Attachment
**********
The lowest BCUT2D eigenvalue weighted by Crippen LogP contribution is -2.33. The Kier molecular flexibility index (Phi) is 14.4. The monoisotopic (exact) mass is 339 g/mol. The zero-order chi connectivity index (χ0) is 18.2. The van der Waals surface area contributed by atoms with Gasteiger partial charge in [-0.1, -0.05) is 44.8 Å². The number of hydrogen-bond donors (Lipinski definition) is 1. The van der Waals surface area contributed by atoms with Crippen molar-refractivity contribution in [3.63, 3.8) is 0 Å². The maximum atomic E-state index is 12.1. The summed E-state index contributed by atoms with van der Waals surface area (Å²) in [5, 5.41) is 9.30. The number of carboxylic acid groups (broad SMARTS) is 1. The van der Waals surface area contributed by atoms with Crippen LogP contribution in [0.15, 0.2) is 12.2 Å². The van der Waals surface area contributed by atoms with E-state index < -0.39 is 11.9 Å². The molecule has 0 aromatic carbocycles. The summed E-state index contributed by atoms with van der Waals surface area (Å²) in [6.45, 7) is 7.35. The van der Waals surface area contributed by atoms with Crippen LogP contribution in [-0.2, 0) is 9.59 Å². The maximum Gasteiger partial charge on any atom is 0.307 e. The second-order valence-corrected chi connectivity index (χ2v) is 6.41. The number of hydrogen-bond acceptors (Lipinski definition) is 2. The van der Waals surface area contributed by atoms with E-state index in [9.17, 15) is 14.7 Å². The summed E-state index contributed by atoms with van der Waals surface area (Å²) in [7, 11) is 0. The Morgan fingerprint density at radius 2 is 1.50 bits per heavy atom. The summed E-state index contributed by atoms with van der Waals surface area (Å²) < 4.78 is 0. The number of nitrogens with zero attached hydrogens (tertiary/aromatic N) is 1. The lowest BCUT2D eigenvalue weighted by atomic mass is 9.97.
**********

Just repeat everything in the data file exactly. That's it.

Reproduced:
The lowest BCUT2D eigenvalue weighted by Crippen LogP contribution is -2.33. The Kier molecular flexibility index (Phi) is 14.4. The monoisotopic (exact) mass is 339 g/mol. The zero-order chi connectivity index (χ0) is 18.2. The van der Waals surface area contributed by atoms with Gasteiger partial charge in [-0.1, -0.05) is 44.8 Å². The number of hydrogen-bond donors (Lipinski definition) is 1. The van der Waals surface area contributed by atoms with Crippen molar-refractivity contribution in [3.63, 3.8) is 0 Å². The maximum atomic E-state index is 12.1. The summed E-state index contributed by atoms with van der Waals surface area (Å²) in [5, 5.41) is 9.30. The number of carboxylic acid groups (broad SMARTS) is 1. The van der Waals surface area contributed by atoms with Crippen LogP contribution in [0.15, 0.2) is 12.2 Å². The van der Waals surface area contributed by atoms with E-state index < -0.39 is 11.9 Å². The molecule has 0 aromatic carbocycles. The summed E-state index contributed by atoms with van der Waals surface area (Å²) in [6.45, 7) is 7.35. The van der Waals surface area contributed by atoms with Crippen LogP contribution in [-0.2, 0) is 9.59 Å². The maximum Gasteiger partial charge on any atom is 0.307 e. The second-order valence-corrected chi connectivity index (χ2v) is 6.41. The number of hydrogen-bond acceptors (Lipinski definition) is 2. The van der Waals surface area contributed by atoms with E-state index in [9.17, 15) is 14.7 Å². The summed E-state index contributed by atoms with van der Waals surface area (Å²) in [7, 11) is 0. The Morgan fingerprint density at radius 2 is 1.50 bits per heavy atom. The summed E-state index contributed by atoms with van der Waals surface area (Å²) < 4.78 is 0. The number of nitrogens with zero attached hydrogens (tertiary/aromatic N) is 1. The lowest BCUT2D eigenvalue weighted by atomic mass is 9.97.